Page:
Dallas White-Wells can remember when the young people in Morehead City always had something to do. “Now it’s mostly for retirees and beach people.” White-Wells was born on Bay Street in Morehead City, NC. She lived in this almost entirely African American part of town by Calico Creek until she was 18. Later in her adult life, White-Wells return to live on Bay Street. Now the community around her street has seen an influx of white residents, and with it, a change in its relationship to Calico Creek.Flood Zone is a special investigation reporting on flooding in Coastal Carolina communities. The podcast is a project of Shoresides and Working Narratives.Support the show (https://shoresides.org/support/)
07:53 05/15/2020
Back Street: A Neighborhood in a Bowl
“I can only imagine what my parents had to go through for that land.” Gwendolyn Brown grew up in Back Street, a long-time African American community in Trenton, NC. When you enter the neighborhood, you pull off of ‘Backstreet Road’, go down a gravel hill, and enter what Brown calls ‘a bowl.’ She is familiar with the topography, because with every storm, her neighborhood floods. Due to flooding, Brown is one of only two families left in what was once a vibrant, historical neighborhood.Flood Zone is a special investigation reporting on flooding in Coastal Carolina communities. The podcast is a project of Shoresides and Working Narratives.Support the show (https://shoresides.org/support/)
15:02 05/15/2020
Hearing Stories Versus Knowing Stories
Beverly Johnson's family bought land by the river in Trenton, NC early in the 20th century. Land ownership options then were limited for African Americans families. Inheriting land in a flood zone was not Johnson's choice, but she does see many white families in Trenton these days choosing to buy waterfront property. Flood Zone is a special investigation reporting on flooding in Coastal Carolina communities. The podcast is a project of Shoresides and Working Narratives.Support the show
15:03 05/15/2020
White Control in Fund Distribution
Willie Johnson has been driving 30 minutes from his hometown in New Bern, NC to the more rural area of Trenton, NC for nine years. His congregation is there – in a church located within ‘the bowl’ of Back Street. Many of his parishioners have weathered all of North Carolina’s storms. And geographically, African American communities within Trenton have often received the most damage. But most of the county’s relief funding decision-makers are white. Johnson has seen the situation become increasingly dire.Flood Zone is a special investigation reporting on flooding in Coastal Carolina communities. The podcast is a project of Shoresides and Working Narratives.Support the show (https://shoresides.org/support/)
04:35 05/15/2020
Cheated Out of Their Homes
“I’m not against integration, but I think people are being cheated out of their homes.” Her mother’s home was condemned. Then her uncle’s. Ophelia Chambers’ family homestead has been in the same location off of Bridges Street for three generations. In the wake of Hurricane Florence, her traditionally African American neighborhood has seen an influx of white residents. And Chambers is noticing a pattern.Flood Zone is a special investigation reporting on flooding in Coastal Carolina communities. The podcast is a project of Shoresides and Working Narratives.Support the show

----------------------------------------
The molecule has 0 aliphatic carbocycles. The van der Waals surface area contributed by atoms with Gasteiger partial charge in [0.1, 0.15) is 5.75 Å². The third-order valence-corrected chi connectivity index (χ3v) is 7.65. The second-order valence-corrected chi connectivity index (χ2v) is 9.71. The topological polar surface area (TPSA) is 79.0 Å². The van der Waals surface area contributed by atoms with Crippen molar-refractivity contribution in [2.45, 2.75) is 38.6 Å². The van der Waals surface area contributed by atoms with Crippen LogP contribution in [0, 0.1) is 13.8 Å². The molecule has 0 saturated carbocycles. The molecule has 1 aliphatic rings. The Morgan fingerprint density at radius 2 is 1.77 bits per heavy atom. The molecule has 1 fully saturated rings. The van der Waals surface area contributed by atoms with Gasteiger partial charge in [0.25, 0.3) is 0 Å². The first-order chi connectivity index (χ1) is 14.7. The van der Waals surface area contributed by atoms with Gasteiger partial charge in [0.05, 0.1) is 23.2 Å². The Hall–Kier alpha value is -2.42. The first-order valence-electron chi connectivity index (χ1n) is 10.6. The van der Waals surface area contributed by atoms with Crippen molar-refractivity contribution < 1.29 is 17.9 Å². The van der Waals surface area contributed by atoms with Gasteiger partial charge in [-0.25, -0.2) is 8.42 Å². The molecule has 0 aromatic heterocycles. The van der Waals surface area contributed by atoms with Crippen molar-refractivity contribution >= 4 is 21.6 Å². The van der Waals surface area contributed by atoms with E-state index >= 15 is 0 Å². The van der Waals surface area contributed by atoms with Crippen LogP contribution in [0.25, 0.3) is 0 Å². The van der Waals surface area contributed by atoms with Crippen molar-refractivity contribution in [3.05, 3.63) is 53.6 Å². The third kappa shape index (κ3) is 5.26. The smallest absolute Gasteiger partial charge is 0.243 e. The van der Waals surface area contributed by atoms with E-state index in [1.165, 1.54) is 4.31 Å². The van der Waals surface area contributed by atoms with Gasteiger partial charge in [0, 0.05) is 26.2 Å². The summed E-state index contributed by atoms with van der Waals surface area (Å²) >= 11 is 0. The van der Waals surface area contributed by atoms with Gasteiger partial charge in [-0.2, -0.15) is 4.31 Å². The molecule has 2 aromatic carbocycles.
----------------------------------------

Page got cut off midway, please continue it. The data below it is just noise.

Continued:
07:10 05/15/2020
First, There Was the Fire
Helen Barrett drove school buses in New Bern, NC for 25 years. In early adulthood, she saw the fire of 1922 change the landscape of her city – pushing African Americans from downtown. Now she's seeing the same zoning patterns in the wake of Hurricane Florence.Flood Zone is a special investigation reporting on flooding in Coastal Carolina communities. The podcast is a special project of Shoresides and Working Narratives.Support the show (https://shoresides.org/support/)
04:10 04/26/2020
Birthday Party
Helen Barrett from Episode 3 shares a poem she wrote about sharing a birthday with Hurricane Florence. Two years since her house flooded with three feet of water, Barrett is still not in her home.Flood Zone is a special investigation reporting on flooding in Coastal Carolina communities. The podcast is a project of Shoresides and Working Narratives.Support the show (https://shoresides.org/support/)
05:17 04/26/2020
Black Pockets
Eric Brown is from Back Street, a once thriving African American community named for being the opposite to downtown in Trenton, NC. Back Street has nearly been wiped out from repeated hurricane flooding. Brown built a second home to run from the water, but what will become of his family's homestead?Flood Zone is a special investigation reporting on flooding in Coastal Carolina communities. The podcast is a special project of Shoresides and Working Narratives.Support the show
04:10 04/26/2020
Get Thee Behind Satan
Fanny Irving has lived in Trenton all of her life. She lives in the home that from 1971 - 1975 she built with her late husband. First Floyd, and now Florence, have taken that home from her. Flood Zone is a special investigation reporting on flooding in Coastal Carolina communities. The podcast is a special project of Shoresides and Working Narratives.Support the show (https://shoresides.org/support/)
04:54 04/26/2020